A study by a group of researchers at the Johns Hopkins University Medical School, recently published in the Journal for Healthcare Quality, found that large medical malpractice payouts by healthcare professionals only account for a small fraction of U.S. healthcare expenditures. Such payouts receive significant attention from the public, media outlets, and tort reform advocates. This has led to the presumption that medical malpractice payouts have largely contributed to rising U.S. healthcare expenditures. The recent study challenges this belief.
The researchers analyzed data from the National Practitioner Data Bank, a government database which compiles a list of all monetary awards given in medical malpractice claims, spanning from 2004 to 2010. They defined large or “catastrophic” payouts as anything over $1 million. In total, large payouts amounted to approximately $1.4 billion in U.S. healthcare expenditures. This amount only represented about .05 percent of annual U.S. healthcare expenditures.
Defensive medical practices, not large payouts, are to blame for rising healthcare expenditures.
Marty Makary, one of the study’s researchers, explained that large payouts from medical malpractice lawsuits are not responsible for high healthcare expenditures. Rather, it’s the cost of defensive medical practices such as, needlessly tests and procedures, that physicians perform in to avoid legal liability that is to blame. Such medical procedures amount to nearly $60 billion a year.
Tort reform should focus on re-defining the standard of care.
Makary suggests shifting the focus of tort reform efforts away from reducing payouts by imposing medical malpractice caps, to re-defining the standard of care against which the conduct of medical professionals is measured during malpractice litigation. He believes the standard of care look at what is reasonable, rather than the average doctor’s practice.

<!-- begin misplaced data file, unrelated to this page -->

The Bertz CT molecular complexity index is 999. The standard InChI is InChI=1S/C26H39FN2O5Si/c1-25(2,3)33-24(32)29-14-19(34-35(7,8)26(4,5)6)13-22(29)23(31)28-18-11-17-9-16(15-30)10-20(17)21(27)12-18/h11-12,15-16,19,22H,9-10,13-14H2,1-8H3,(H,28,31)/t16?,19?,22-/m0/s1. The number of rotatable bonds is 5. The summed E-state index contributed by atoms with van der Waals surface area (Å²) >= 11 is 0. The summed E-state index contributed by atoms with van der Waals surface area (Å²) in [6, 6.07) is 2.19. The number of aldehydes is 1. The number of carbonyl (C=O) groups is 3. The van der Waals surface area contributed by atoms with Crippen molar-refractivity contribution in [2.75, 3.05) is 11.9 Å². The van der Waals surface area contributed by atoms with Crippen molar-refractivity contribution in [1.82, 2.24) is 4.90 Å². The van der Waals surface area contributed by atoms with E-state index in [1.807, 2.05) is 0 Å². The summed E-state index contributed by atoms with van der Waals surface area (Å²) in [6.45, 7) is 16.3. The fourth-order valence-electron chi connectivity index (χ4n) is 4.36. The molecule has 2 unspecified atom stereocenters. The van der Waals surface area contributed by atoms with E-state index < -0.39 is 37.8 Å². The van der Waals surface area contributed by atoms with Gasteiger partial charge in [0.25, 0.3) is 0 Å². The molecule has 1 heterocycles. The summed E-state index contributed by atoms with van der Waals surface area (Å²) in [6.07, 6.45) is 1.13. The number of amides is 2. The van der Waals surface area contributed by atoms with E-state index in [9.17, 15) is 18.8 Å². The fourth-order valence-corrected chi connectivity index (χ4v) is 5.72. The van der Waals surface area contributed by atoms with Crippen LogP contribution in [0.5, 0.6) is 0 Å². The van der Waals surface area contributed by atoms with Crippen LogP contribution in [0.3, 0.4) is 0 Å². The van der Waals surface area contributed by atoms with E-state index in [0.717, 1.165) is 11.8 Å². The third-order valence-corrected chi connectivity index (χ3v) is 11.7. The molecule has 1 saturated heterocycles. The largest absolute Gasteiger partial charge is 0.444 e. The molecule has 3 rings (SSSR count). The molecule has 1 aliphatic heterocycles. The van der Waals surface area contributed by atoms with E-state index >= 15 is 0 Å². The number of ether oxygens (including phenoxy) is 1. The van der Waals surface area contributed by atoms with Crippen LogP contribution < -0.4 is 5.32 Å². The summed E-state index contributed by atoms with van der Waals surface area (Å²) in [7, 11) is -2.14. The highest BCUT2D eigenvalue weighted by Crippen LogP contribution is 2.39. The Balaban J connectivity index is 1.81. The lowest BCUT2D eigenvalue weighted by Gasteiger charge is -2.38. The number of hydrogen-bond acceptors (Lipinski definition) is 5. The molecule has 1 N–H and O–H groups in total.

According to Christopher Robinette, a tort law professor at Widener Law School, the issue is that the law is very vague about whether a physician’s conduct is reasonable under the circumstances. Not only does this drive medical professionals to needlessly order tests and perform procedures, it also results in lengthy court battles. The average medical malpractice case can take between four to six years to resolve.
According to Robinette, it is rare for a jurisdiction to focus tort reform efforts on the physician’s standard of care. Georgia is an aberration from this norm. For example, the state has passed legislation requiring plaintiffs to provide “clear and convincing” evidence that an emergency room physician was grossly negligent in medical malpractice cases.
If you or a loved one have been injured as a result of medical negligence or malpractice, you should contact an attorney immediately. An attorney will be able to protect your legal rights and ensure that you receive the compensation you deserve.